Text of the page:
Pensacola naval base shooting tests US relations with Saudi

Just months after senior U

WASHINGTON -- Just months after senior U.S. officials delivered substantial military aid to Saudi Arabia to counter threats from Iran, America's relationship with the kingdom is being tested by a Saudi Air Force student's shooting spree at a Navy base in Florida.

Even as President Donald Trump and other top officials spoke about the continued U.S. commitment and relationship with its Mideast ally, investigators were exploring why the pilot trainee and three others watched videos of mass shootings in the days before he fatally shot three people at Naval Air Station Pensacola and wounded several others.

``I spoke with the king of Saudi Arabia. They are devastated in Saudi Arabia,'' Trump told reporters Saturday as he left the White House on a trip to Florida. He said the king ``will be involved in taking care of families and loved ones. He feels very strongly.''

U.S. defense and military leaders attending a security conference in California played down any initial impact on U.S.-Saudi ties.

Asked about any potential effect on military relations, Defense Secretary Mark Esper on Friday said, “We have strong military-to-military ties." He added, “That’s the basis of our relationship with the Saudis. I don’t see this undermining” the military-to-military relationship.

When Gen. David Berger, commandant of the Marine Corps, was asked whether the shooting gave him reservations about sending Marines to Saudi Arabia, he said no.

“All of us have forces in other countries, and theirs in ours," Berger said. “Reservations sending Marines or service members to other countries or to Saudi Arabia? No, not at all.”

Saudi leaders were quick to make calls to American officials, expressing condolences and outrage over the killings. Saudi King Salman called Trump soon after the news broke Friday. In a statement, the Saudi Embassy said the king “affirmed that the perpetrator of this heinous crime does not represent the Saudi people, who count the American people as friends and allies."

Secretary of State Mike Pompeo tweeted Saturday that he had just talked to Saudi Foreign Minister Al-Saud “”who expressed his condolences and sadness at the loss of life in the horrific attack.''

The shooting, raised uneasy parallels to the attacks of Sept. 11, 2001, when many of the al-Qaida-linked hijackers who flew planes into the World Trade Center, Pentagon and Pennsylvania countryside were Saudi citizens who had flight training in the U.S.

The suspected Pensacola shooter, identified by U.S. officials as Mohammed Saeed Alshamrani, was a member of the Saudi Air Force and was attending pilot training at the base. The officials provided his name on condition of anonymity because it has not yet been released publicly. Three people were killed in the shooting, and eight were injured, including two sheriff deputies. One of the deputies shot and killed Alshamrani.

A U.S. official told The Associated Press on Saturday that Alshamrani hosted a dinner party earlier in the week where he and three others watched videos of mass shootings. And one of the three students who attended the dinner party videotaped outside the building while the shooting was taking place, said the official, who spoke on condition of anonymity after being briefed by federal authorities. Two other Saudi students watched from a car, the official said.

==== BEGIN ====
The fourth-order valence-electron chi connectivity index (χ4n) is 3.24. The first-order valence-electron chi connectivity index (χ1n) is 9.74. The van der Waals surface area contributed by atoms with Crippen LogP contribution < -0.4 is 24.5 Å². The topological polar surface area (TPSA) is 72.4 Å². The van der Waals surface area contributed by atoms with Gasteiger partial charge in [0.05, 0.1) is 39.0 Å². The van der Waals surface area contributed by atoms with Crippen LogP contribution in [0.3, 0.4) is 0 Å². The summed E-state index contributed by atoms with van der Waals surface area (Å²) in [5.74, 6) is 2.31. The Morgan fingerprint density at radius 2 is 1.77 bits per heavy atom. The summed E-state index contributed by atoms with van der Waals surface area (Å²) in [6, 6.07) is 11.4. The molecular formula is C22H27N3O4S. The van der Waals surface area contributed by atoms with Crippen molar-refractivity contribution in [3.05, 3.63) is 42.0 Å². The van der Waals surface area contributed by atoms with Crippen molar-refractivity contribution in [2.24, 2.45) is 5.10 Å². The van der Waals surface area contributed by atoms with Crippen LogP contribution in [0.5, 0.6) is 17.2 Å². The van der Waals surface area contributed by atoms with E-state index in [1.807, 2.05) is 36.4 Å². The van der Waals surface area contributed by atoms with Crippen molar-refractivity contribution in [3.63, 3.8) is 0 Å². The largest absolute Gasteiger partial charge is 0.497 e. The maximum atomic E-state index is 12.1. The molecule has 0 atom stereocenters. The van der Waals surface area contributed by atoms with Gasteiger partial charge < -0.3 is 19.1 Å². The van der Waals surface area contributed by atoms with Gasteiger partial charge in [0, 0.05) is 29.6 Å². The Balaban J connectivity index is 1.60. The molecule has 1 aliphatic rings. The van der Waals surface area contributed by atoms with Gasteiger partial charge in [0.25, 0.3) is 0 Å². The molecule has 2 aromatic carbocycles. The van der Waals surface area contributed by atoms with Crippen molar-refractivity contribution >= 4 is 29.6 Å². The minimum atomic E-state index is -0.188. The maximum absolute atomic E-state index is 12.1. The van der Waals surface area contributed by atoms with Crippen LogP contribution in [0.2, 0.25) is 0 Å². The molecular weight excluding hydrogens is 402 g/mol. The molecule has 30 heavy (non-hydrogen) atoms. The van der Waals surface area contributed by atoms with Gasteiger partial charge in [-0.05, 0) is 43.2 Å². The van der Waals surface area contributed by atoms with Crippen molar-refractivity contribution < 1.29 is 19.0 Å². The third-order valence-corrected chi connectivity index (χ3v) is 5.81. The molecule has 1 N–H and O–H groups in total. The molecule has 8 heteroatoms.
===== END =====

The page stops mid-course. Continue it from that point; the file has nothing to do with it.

The official said 10 Saudi students were being held on the base Saturday while several others were unaccounted for.

U.S. officials at the security forum in California were careful not to draw any broader conspiracy or terrorism-related links to the shooting.

Adm. Michael Gilday, the chief of naval operations, was asked about unspecified reports that the Saudi shooter may have been part of a “sleeper cell.” He said he had not seen any such reports. He said the shooting was under investigation, and “at this point it is too early, in my opinion ... to draw those types of conclusions.”

The U.S. has long had a robust training program for Saudis, providing assistance in the U.S. and in the kingdom. As of this week, there are more than 850 Saudis in the United States for various training activities. They are among more than 5,000 foreign students from 153 countries in the U.S. going through military training.

``This has been done for many decades,'' Trump said Saturday. ``We've been doing this with other countries, foreign countries. I guess we're going to have to look into the whole procedure. We'll start that immediately.''

The Trump administration has also been aggressively helping Saudi this year, sending Patriot missile batteries, dozens of fighter jets and hundreds of troops there in the wake of attacks on the kingdom that officials blame on Iran.

In October, Esper visited Prince Sultan Air Base to see one of the batteries and talk about efforts to get other allies to contribute to the defense of Saudi Arabia and the Gulf region to counter threats from Iran.

But the kingdom's reputation is still damaged after the killing last year of Washington Post columnist Jamal Khashoggi at the Saudi Consulate in Istanbul. Saudi intelligence officials and a forensic doctor killed and dismembered Khashoggi on Oct. 2, 2018, as his fiancée waited outside the diplomatic mission.

Khashoggi, long a royal court insider, had been in self-imposed exile in the U.S. while writing critically of Saudi Crown Prince Mohammed bin Salman, son of the oil-rich nation's King Salman.

———

AP National Security Writer Robert Burns in Simi Valley, California, and Associated Press writer Brendan Farrington in Pensacola, Florida, contributed to this report.